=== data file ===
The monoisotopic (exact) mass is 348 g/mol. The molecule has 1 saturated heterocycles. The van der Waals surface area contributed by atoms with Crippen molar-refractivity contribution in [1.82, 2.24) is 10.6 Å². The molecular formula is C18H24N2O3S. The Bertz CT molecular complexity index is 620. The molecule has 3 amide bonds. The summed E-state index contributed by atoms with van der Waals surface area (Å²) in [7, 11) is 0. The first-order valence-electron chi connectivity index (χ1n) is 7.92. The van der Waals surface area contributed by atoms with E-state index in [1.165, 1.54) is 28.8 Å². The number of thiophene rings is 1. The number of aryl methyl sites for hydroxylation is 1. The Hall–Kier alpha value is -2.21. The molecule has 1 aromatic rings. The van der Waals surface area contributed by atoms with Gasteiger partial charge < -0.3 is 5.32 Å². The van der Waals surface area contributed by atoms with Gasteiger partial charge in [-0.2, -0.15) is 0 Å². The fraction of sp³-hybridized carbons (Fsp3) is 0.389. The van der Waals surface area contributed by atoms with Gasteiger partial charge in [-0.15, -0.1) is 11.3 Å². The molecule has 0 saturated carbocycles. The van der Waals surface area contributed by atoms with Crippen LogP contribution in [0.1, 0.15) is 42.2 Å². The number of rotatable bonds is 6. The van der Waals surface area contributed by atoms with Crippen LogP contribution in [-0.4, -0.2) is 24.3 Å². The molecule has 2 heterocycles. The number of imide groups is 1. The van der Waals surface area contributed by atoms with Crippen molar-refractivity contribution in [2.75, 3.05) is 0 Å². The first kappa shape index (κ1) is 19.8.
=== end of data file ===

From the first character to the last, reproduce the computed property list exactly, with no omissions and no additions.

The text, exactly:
The monoisotopic (exact) mass is 348 g/mol. The molecule has 1 saturated heterocycles. The van der Waals surface area contributed by atoms with Crippen molar-refractivity contribution in [1.82, 2.24) is 10.6 Å². The molecular formula is C18H24N2O3S. The Bertz CT molecular complexity index is 620. The molecule has 3 amide bonds. The summed E-state index contributed by atoms with van der Waals surface area (Å²) in [7, 11) is 0. The first-order valence-electron chi connectivity index (χ1n) is 7.92. The van der Waals surface area contributed by atoms with E-state index in [1.165, 1.54) is 28.8 Å². The number of thiophene rings is 1. The number of aryl methyl sites for hydroxylation is 1. The Hall–Kier alpha value is -2.21. The molecule has 1 aromatic rings. The van der Waals surface area contributed by atoms with Gasteiger partial charge < -0.3 is 5.32 Å². The van der Waals surface area contributed by atoms with Gasteiger partial charge in [-0.2, -0.15) is 0 Å². The fraction of sp³-hybridized carbons (Fsp3) is 0.389. The van der Waals surface area contributed by atoms with Gasteiger partial charge in [-0.15, -0.1) is 11.3 Å². The molecule has 0 saturated carbocycles. The van der Waals surface area contributed by atoms with Crippen LogP contribution in [0.1, 0.15) is 42.2 Å². The number of rotatable bonds is 6. The van der Waals surface area contributed by atoms with Crippen LogP contribution in [-0.4, -0.2) is 24.3 Å². The molecule has 2 heterocycles. The number of imide groups is 1. The van der Waals surface area contributed by atoms with Crippen molar-refractivity contribution in [2.75, 3.05) is 0 Å². The first kappa shape index (κ1) is 19.8.